The hot meals program, also run through Resource Center of Dallas, was at one time receiving annual funding from the Ryan White Care Act program however these federal funds have been cut, eliminating the $250,000 federal funding which was the majority of their annual budget over the last 18 months. This budget cut is jeapordizing stand alone food programs used to feed many of the same clients of the food pantry, a daily hot nutritious meal. In order to qualify for the pantry and hot meals program, people must meet a poverty level of 300% below the national level. 300% below!

When asked if items were given for traditional Thanksgiving dinners, the answer was more heartbreaking. With funding less than a shoestring-budget people, who in years past had received small turkeys and trimmings, would this year be receiving a small canned ham, store price of $7. The next time you shop, please go look at how small a $7 canned ham is.

Money is tight for everyone with the turn of our national economical state. As I write this, there is a segment on CNN talking to the founder of an Atlanta food bank echoing this sentiment for mainstream food banks across the nation. Donations are down and the need is increasing. His food bank is local to Atlanta, and not specific to this even smaller group of a forgotten people.

We must make sure that those in need in our community are taken care of.

PLEASE donate TODAY. No gift or help is too small.
Online: https://npo.networkforgood.org/Donate/Donate.aspx?npoSubscriptionId=1000661&code=HLM09

Or you can send your donations to:
Resource Center of Dallas
2701 Reagan Street
PO Box 190869
Dallas TX 75219-0869
(214) 528-0144




Join The Impact-Dallas' Food & Christmas Card Drive has officially begun. We need you NOW! Want to talk equality? Let your heart speak for you!

1. Before December 10th, while you're making out your Christmas or Holiday cards, please send a very special one to our friends at the AIDS Food Pantry and be sure to include a nice crisp $20. This year the food pantry is trying to find a new home plus find funds to meet this already increasing time of year.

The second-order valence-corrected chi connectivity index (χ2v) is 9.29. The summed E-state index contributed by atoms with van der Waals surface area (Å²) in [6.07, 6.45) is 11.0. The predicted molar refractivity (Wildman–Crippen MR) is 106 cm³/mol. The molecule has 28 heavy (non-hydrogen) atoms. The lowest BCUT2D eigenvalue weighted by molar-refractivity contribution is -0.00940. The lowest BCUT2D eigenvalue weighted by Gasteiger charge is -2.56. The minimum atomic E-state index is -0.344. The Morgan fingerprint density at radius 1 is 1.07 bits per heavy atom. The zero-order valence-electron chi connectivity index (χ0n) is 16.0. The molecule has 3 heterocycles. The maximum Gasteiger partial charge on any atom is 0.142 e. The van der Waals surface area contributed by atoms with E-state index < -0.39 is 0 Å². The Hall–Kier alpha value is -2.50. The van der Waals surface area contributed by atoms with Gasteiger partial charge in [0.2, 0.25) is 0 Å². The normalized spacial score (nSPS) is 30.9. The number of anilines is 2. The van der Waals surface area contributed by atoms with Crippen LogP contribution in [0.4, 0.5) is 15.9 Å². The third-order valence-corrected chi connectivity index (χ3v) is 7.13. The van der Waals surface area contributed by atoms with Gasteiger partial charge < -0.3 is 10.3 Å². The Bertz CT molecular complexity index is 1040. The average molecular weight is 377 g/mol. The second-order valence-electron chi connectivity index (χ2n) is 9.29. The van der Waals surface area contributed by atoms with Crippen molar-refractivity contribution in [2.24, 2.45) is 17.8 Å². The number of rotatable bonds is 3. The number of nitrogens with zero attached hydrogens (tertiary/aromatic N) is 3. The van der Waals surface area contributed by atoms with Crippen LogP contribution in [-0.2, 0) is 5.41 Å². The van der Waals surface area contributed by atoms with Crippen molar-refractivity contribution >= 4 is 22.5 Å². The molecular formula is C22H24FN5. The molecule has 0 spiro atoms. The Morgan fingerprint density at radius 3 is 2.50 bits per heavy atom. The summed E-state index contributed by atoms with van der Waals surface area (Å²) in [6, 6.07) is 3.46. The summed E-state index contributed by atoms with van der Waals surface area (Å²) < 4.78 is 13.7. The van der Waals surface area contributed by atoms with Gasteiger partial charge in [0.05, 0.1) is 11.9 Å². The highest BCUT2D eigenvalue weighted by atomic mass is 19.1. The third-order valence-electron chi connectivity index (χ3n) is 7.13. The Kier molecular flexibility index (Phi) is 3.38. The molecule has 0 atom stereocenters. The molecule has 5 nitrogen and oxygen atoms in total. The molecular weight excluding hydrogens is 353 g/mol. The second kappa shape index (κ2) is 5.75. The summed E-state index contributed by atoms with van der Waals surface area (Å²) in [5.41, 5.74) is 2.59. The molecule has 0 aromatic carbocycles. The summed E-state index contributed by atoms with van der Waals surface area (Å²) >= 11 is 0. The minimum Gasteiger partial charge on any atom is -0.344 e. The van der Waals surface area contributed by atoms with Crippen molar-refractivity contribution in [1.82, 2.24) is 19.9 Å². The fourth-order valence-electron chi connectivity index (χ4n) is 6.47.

Read why this Food Pantry was selected by us to support during this Food Drive: http://jointheimpact.wetpaint..com/page/Dallas

There are over 1000 who benefit from this Food Pantry alone, and 2456 in the 2 programs through Resource Center of Dallas (RCD). They need money to help buy food. Let's see if we can't send enough Christmas cards with our donations so EVERY person receives a heartfelt message from us!

2. Resource Center of Dallas/Food Pantry

2701 Reagan Street

PO Box 190869

Dallas TX 75219-0869

Be sure to sign your card "With love, From , JTI-Dallas

3. But wait! Now please reach out to as many people as you can. Tell your friends, family, co-workers, neighbors, high schools colleges and universities, florists, bakers, mechanics, professors, children's teachers and schools. Print or copy/paste this page and post/email/hand it out. Can't afford much? Your voice could be worth $20 + the number of people you tell! So use it!

Read their story here from our Dallas Team. http://jointheimpact.wetpaint.com/page/Dallas

BahHumBug but still want to spend your dough? Click here: https://npo.networkforgood.org/Donate/Donate.aspx?npoSubscriptionId=1000661&code=HLM09


More Photos at Bev's Blog.

We had a sold out house at Davies Symphony Hall.

Bev blogged her night at New World Waking. More photos there. And I have new video coming soon. If you don't know who Gabi and Carolyn (pictured at her blog) are, just wait.

Just. Wait.

Tuesday, December 02, 2008

My new portrait.

Steve Schalchlin
I posted a photo by my friend, Colleen Mullins, who is a very noted photographer. She also took this portrait. I'll be posting more photos soon.

"So, how did it go?"

Steve Schalchlin at Davies Symphony Hall.Photo by Colleen Mullins.
From the stage of Davies Symphony Hall.

I've had so many emails from people asking me how it went last night.